At this next stage, a little more weight was added to her arms and her face is starting to take shape (more layers were eventually added to the face for better feature proportions).... you can see how rough her skin looks at this point (I don't have those nice silicone sculpting tools; I was working with my knife, my fingers, a pointed needle tool and a small round metal burnisher).  This was the stage when my husband saw her for the first time; his first comment was, "why did you make her so old and ugly?"... after he was banished from my studio ;)  I set out on the next step, baking her a second time.
 

After the second baking, she went through a sanding process to smooth out the bumps and ugliness so honestly pointed out my my dear hubby, and this was the result:


After this stage, she was coated with translucent liquid polymer and baked (two times) to give the skin a nice finish.  Finally, her torso was attached to the tree trunk base (which was sculpted with wire added to create the bare branches of the tree and baked separately).  Clay was sculpted over the join of the torso and tree trunk base to hide the seam and she was baked again.  The seed, vines and leaves were added, facial features were enhanced (eye lashes, eyebrows, color to her lips and highlights to the whites of her eyes) and she was baked to cure the final details.  I lost count, but I think she was baked a total of 8 or 9 times from beginning to end.  Her hair is made from angora fleece and was attached section by section to her head with super glue, which was a messy job; there has to be a better way to do this part, which I will be researching before my next human form. (Yes, a "next one" is already in planning stages and will be a "sister" to Mother Nature).  As a final touch some translucent gloss acrylic was added to her eyes and lips for shine. By this time, it was 11PM on the night of the midnight deadline for my guild's challenge, so I took a photo of her at night, at a bad angle and without adequate lighting... which resulted in a sinister look on her face (that photo is in my flickr if anyone didn't see it in the challenge entries).  Before I took daylight photos, I noticed that the vines on the front of her torso were off balance and threw the entire design off... so the next morning I set to work to fix that imbalance, happily forgetting to get daylight photos to include in my flickr and to add links to my challenge description.  That is why I held off in posting the daylight photos of her here and on my flickr until after the challenge voting ended.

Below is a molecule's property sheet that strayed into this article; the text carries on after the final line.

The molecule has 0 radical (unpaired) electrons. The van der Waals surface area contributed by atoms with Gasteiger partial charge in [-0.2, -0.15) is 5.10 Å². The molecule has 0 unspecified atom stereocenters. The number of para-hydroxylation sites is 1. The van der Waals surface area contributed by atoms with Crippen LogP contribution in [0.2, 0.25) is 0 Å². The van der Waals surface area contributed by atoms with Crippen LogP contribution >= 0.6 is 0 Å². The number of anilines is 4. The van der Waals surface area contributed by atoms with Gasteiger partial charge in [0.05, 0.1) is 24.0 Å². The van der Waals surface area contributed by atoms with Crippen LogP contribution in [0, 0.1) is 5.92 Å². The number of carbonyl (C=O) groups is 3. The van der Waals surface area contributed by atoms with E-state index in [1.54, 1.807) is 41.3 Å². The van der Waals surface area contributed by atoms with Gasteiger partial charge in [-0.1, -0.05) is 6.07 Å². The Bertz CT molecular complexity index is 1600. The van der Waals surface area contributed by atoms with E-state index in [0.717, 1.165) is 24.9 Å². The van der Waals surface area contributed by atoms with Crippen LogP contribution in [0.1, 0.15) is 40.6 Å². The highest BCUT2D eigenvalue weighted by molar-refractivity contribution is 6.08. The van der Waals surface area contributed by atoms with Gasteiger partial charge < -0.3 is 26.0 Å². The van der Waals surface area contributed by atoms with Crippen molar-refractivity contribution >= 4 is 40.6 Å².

While I am fairly happy with how she turned out, her torso sculpt is the area with which I was most pleased, especially her back.. I was also especially pleased with the vine design on her back.  The front of the torso could use improvements, the same is true of her hands.  The area which I think begs for the most improvement is the face sculpt, it just did not turn out as well as I had hoped.. more study to do in that area for female body #2 which is coming soon...  Mother Nature is available in my etsy shop.

2 comments:

  1. Beth, I was fascinated by this piece when I saw it in the PGACOE challenge! Thank you for sharing your artistic process with us! She turned out beautifully! Let me know if you figure out the hair thing. I have a bald fairy sitting on my self because my first attempt left her a hot mess!

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    1. Thanks Marie! I will share if I figure out how to attach the hair better... likewise, if you figure it out, be sure to let me know! ;)